A mysterious, massive Hole has just opened up on the surface of Antarctica leaving experts confused as they are unable to explain what caused its formation.
The hole—as large as lake superior or the state of Maine, with an approximate area of around 30,000 square mile—has created confusion among experts, who are unable to explain as to why exactly its there. Some blame it on climate change, but the truth is scientists have no idea.
According to atmospheric physicist Kent Moore, a professor at the University of Toronto’s Mississauga campus in an interview with Motherboard: the gigantic, mysterious hole “is quite remarkable, it looks like you just punched a hole in the ice.”
This is not the first time massive holes have appeared on Antarctica.
The blue curves represent the ice edge, and the polynya is the dark region of open water within the ice pack. Image: MODIS-Aqua via NASA Worldview; sea ice contours from AMSR2 ASI via University of Bremen
The mysterious apeparence—referrede to as a polynya—is off for a number of reasons but mostly because of its behavior.
It was spotted for the first time in the 1970’s but disappeared for several decades before showing up again, causing confusion among scientists.
“At that time, the scientific community had just launched the first satellites that provided images of the sea-ice cover from space,” Dr. Torge Martin of the GEOMAR Research Division explains of its initial discovery many decades ago. “On-site measurements in the Southern Ocean still require enormous efforts, so they are quite limited.”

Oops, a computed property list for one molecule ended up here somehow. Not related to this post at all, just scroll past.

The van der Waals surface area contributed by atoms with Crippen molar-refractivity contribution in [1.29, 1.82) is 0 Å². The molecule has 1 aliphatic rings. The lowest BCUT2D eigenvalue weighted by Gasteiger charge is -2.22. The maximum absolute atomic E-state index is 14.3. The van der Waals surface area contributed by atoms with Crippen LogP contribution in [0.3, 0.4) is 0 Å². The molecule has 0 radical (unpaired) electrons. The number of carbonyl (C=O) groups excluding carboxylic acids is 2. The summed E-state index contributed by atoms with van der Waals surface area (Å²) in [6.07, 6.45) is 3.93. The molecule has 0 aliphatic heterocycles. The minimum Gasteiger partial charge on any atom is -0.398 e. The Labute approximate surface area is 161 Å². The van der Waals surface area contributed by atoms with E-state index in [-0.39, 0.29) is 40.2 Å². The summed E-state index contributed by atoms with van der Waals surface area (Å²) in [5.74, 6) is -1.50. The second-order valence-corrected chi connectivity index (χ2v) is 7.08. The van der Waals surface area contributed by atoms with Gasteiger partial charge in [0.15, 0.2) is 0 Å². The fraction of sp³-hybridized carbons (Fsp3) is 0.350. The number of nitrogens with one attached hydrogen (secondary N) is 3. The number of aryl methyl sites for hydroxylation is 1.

The massive whole was recently found by a group of researchers from the University of Toronto and the Southern Ocean Carbon and Climate Observations and Modeling (SOCOM) project, after they were monitoring the area with satellite technology after a similar hole appeared on Antarctica last years.
Winter sea ice blankets the Weddell Sea around Antarctica with massive extra-tropical cyclones hovering over the Southern Ocean in this satellite image from September 25, 2017. The blue curves represent the ice edge.
The 2017 hole is the largest one ever detected, having a diameter of around 30,000 square miles.
“In the depths of winter, for more than a month, we’ve had this area of open water,” says Kent Moore, professor of physics at the University of Toronto. “It’s just remarkable that this polynya went away for 40 years and then came back.”
There are many who are blaming the appearance of the massive holes on climate change, which is one of the main culprits for many abrupt changes seen on the Antarctica continent in the last couple of years. However, scientists are yet to find a connection between climate change and the appearance of massive holes.
Researchers from the SOCOM project are conducting a study of the massive hole which will hopefully provide more answers than questions.